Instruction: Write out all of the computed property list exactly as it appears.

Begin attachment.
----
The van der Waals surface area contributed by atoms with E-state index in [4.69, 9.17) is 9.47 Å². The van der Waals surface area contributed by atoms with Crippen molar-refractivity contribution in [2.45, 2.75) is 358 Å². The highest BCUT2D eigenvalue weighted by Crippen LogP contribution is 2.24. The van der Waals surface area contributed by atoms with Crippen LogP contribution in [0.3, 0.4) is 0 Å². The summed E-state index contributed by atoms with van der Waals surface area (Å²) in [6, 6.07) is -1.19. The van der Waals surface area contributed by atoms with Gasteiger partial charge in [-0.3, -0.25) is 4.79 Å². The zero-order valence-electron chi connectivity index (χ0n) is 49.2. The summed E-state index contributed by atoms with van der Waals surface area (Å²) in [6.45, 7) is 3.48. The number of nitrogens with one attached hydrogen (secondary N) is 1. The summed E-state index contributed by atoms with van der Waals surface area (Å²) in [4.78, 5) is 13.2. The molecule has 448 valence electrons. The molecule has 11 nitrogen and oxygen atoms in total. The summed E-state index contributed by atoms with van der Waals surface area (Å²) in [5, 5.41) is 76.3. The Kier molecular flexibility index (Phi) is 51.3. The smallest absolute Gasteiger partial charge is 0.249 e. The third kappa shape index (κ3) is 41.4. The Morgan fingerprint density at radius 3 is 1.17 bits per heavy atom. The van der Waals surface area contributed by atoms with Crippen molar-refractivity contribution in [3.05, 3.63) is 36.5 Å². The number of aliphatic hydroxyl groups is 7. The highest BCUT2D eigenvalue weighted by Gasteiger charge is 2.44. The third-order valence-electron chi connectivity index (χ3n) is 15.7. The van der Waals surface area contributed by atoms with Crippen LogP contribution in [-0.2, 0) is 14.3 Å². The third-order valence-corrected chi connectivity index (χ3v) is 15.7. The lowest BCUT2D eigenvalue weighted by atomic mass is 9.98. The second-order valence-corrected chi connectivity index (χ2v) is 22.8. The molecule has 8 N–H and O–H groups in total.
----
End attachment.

The van der Waals surface area contributed by atoms with E-state index in [4.69, 9.17) is 9.47 Å². The van der Waals surface area contributed by atoms with Crippen molar-refractivity contribution in [2.45, 2.75) is 358 Å². The highest BCUT2D eigenvalue weighted by Crippen LogP contribution is 2.24. The van der Waals surface area contributed by atoms with Crippen LogP contribution in [0.3, 0.4) is 0 Å². The summed E-state index contributed by atoms with van der Waals surface area (Å²) in [6, 6.07) is -1.19. The van der Waals surface area contributed by atoms with Gasteiger partial charge in [-0.3, -0.25) is 4.79 Å². The zero-order valence-electron chi connectivity index (χ0n) is 49.2. The summed E-state index contributed by atoms with van der Waals surface area (Å²) in [6.45, 7) is 3.48. The number of nitrogens with one attached hydrogen (secondary N) is 1. The summed E-state index contributed by atoms with van der Waals surface area (Å²) in [4.78, 5) is 13.2. The molecule has 448 valence electrons. The molecule has 11 nitrogen and oxygen atoms in total. The summed E-state index contributed by atoms with van der Waals surface area (Å²) in [5, 5.41) is 76.3. The Kier molecular flexibility index (Phi) is 51.3. The smallest absolute Gasteiger partial charge is 0.249 e. The third kappa shape index (κ3) is 41.4. The Morgan fingerprint density at radius 3 is 1.17 bits per heavy atom. The van der Waals surface area contributed by atoms with Crippen molar-refractivity contribution in [3.05, 3.63) is 36.5 Å². The number of aliphatic hydroxyl groups is 7. The highest BCUT2D eigenvalue weighted by Gasteiger charge is 2.44. The third-order valence-electron chi connectivity index (χ3n) is 15.7. The van der Waals surface area contributed by atoms with Crippen LogP contribution in [-0.2, 0) is 14.3 Å². The third-order valence-corrected chi connectivity index (χ3v) is 15.7. The lowest BCUT2D eigenvalue weighted by atomic mass is 9.98. The second-order valence-corrected chi connectivity index (χ2v) is 22.8. The molecule has 8 N–H and O–H groups in total.